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The System Design Will Make or Break ERP

November 17th, 2015
ERP Design

Take extra care to design your ERP system to make certain it works with every functional area of your business and to involve key people in the developmental decisions to ensure success.

As several of my clients are building their systems infrastructure to better support their aggressive growth, it just so happens I’ve spent quite a bit of time thinking about design lately. Design will make or break your ERP success. Today’s systems have come a long way — they have a more simplified “front” with extreme complexity and flexibility built in behind the scenes. Thus, it is important to start with the optimal design in order to avoid serious complications down-the-line.

System design is similar in concept to the foundation of the house. If it isn’t solid, no matter how pretty the accessories, you’ll still have an issue. Worse yet, it is much more expensive to fix the foundation later. For example, one of my clients didn’t put enough thought into the system design upfront, and so they called me to see how they could best move forward. Once they figured out that there were changes they’d like to make, the problem was that it was going to be quite costly to make the changes — double the price. And, it was a challenge to figure out how to make the changes without negatively impacting other areas of the operation. Of course we determine a plan forward; however, it would have been much better if they were able to design these in upfront. It isn’t that anyone sets out to skimp on design; however, it requires thinking several steps ahead, knowing what you might need several years down-the-line, having a cross-functional team involved and spending some money upfront to ensure complete information and review of options — each of these elements at a minimum should be incorporated. It is also the best time to design in best practice processes.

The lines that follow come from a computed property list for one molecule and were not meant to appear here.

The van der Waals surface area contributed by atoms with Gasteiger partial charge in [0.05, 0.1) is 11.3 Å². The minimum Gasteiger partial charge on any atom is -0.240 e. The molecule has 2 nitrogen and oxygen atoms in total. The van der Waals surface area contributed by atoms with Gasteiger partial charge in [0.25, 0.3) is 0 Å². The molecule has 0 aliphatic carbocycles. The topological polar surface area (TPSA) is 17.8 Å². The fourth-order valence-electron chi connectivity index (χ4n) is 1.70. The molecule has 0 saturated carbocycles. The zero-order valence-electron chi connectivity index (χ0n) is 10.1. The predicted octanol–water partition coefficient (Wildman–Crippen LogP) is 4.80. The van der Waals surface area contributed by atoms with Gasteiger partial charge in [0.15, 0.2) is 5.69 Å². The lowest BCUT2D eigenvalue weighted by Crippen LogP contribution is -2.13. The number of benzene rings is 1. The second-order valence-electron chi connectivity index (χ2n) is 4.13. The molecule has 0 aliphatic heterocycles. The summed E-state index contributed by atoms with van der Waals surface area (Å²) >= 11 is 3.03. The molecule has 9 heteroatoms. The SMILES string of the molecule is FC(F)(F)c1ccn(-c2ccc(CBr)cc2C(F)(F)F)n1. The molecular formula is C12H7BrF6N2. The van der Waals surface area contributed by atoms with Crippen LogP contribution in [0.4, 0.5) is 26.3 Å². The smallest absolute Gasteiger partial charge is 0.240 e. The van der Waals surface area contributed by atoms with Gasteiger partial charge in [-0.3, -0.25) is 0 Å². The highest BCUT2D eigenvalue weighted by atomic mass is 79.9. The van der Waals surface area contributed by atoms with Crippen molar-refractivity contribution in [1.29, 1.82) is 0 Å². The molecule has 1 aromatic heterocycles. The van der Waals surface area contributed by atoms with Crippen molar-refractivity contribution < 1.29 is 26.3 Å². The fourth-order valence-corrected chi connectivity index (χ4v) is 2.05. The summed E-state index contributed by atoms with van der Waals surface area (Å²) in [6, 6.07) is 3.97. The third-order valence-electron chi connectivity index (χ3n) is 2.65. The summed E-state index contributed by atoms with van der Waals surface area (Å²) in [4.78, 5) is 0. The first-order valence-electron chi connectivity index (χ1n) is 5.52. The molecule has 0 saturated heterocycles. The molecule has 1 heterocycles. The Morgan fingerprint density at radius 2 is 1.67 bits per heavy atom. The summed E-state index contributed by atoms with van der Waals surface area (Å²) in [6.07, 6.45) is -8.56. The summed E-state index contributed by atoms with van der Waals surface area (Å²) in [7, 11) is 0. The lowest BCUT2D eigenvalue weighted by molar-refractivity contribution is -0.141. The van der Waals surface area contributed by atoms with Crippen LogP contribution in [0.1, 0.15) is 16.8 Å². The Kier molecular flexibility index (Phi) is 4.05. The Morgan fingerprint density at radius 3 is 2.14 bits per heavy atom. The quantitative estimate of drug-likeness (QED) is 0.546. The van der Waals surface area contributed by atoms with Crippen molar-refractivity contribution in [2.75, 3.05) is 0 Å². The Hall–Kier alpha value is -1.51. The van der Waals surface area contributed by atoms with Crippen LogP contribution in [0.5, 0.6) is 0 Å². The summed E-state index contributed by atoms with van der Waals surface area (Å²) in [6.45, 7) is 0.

A current best practice that achieves results while keeping speed and flexibility in mind is to review how the ERP system works for each functional area while discussing requirements. That way, it is a hands-on view to options and possibilities and stirs thoughts. It is also good to involve a cross-functional team as you’ll want to consider needs and impacts across the organization. I cannot think of a system transaction that affects only one department or functional area. Make sure to involve all key people in design decisions and supplement your process expertise if possible to ensure success.

Did you like this article? Continue reading on how to become a Systems Pragmatist:

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Supply Chain Skills

November 12th, 2015
supply chain skills

Supply chain professionals with technical and communication skills are in high demand as business booms and complexity grows.

I just talked with several recruiters who see significant growth potential in supply chain management jobs. Thus, they have launched a concerted effort at mid-level supply chain management jobs. They were curious as to what companies need, which types of positions are most prevalent, what types of skills are needed, etc. This compliments what Jack Welch said at APICS 2015.  Supply chain professionals are in demand!

What we both saw is that supply chains are increasingly important to executives. Supply chains are becoming more complex and require higher skills levels technically – along with robust communication skills.  A few of the emerging roles and skills include:

  • Planners
  • Buyers
  • Logistics analysts
  • Import/export
  • Operations managers